Thursday, April 8, 2010

In a one-point loss, the Hornets find a sense of pride

Posted By on Thu, Apr 8, 2010 at 3:30 AM

Photograph by Jonathan Bachman

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click to enlarge Bower getting ejected

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The knock on the New Orleans Hornets for much of the season has been their uncanny ability to just give up for entire quarters of games, if not more. It's a trait that carried over from the Byron Scott days, when this team was busy losing games in the most horribly historic ways possible. Trailing by 22 points at the half Wednesday night against the Charlotte Bobcats, and with coach Jeff Bower already having been ejected in the first quarter, it seemed that another lackluster loss was in the books.

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And then something surprising happened. The Hornets, inexplicably and without the aid of Chris Paul or Peja Stojakovic, began to play inspired basketball. They scored 40 points in the third quarter (two more than they scored en the entire first half. The second half was one of the most exciting stretches of basketball this team has played in nearly two years and, despite losing 103-104 in the end, gave fans some sort of hope for the future after a hapless, throwaway season.

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The Hornets, by any measure, had no business even being competitive in this game. The Hornets shot 32.5 percent in the first half, including just 2-of-7 from three-point range. Moreover, the Bobcats were playing in dominant fasion. Stephen Jackson racked up 18 points on 5-of-10 shooting and former Tyson Chandler (whom the Hornets traded away for Emeka Okafor) had 10 points and five empathic blocked shots.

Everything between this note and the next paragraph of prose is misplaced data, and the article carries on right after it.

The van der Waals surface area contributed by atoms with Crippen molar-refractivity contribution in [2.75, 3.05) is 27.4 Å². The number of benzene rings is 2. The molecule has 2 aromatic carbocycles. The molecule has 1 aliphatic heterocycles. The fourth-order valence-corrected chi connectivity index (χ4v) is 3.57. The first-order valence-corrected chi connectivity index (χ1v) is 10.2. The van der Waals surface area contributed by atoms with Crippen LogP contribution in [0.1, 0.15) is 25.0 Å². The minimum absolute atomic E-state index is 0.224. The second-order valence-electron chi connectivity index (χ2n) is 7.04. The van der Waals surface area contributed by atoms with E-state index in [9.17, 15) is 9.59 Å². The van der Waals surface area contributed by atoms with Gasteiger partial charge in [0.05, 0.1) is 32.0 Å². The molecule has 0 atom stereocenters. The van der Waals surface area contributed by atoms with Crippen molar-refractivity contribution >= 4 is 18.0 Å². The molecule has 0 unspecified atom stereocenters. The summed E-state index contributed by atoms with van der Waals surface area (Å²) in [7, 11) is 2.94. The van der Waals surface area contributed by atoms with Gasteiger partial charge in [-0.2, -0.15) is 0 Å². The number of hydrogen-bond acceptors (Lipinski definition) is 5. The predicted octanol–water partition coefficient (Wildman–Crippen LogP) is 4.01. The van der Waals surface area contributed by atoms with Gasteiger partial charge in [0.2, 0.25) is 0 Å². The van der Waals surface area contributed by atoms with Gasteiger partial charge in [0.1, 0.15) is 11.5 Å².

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That first half made me wonder if the Hornets had any life in them left at all and had to leave many a fan wondering what was really in store for their franchise in the future. With George Shinn reportedly looking to sell his majority share in the team and Avery Johnson a seemingly sure-fire shot to replace Jeff Bower (not to mention some speculation as to how safe Bower's GM job is) all the news seemed to be about next season. It seemed that, with nothing to play for other than a paycheck, the Hornets were ready to just lay down and die.

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Marcus Thorton and Darren Collison, though, had other plans. The rookie duo combined for a total of 60 points on the game, including a 12-point third quarter by Collison that ignited the Hornets comeback attempt. The rookies picked up their team and led them within a point from victory in spite of lackluster performances from the big-name free agents that were supposed to bring this team over the top. James Posey made just one basket and had five points in 24 minutes, while Okafor struggled all night against Chandler and finished with seven points and nine rebounds. Darius Songaila went three-for-four, which is not bad, except that he played nearly twenty minutes and had nearly as many fouls (four) as he had points (six).

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The Hornets have a lot of questions coming into the post-season. But they can be at least sure of one thing: it's no long just the Paul and West show in the Big Easy, Collison and Thornton have shown they can put on a display as well.

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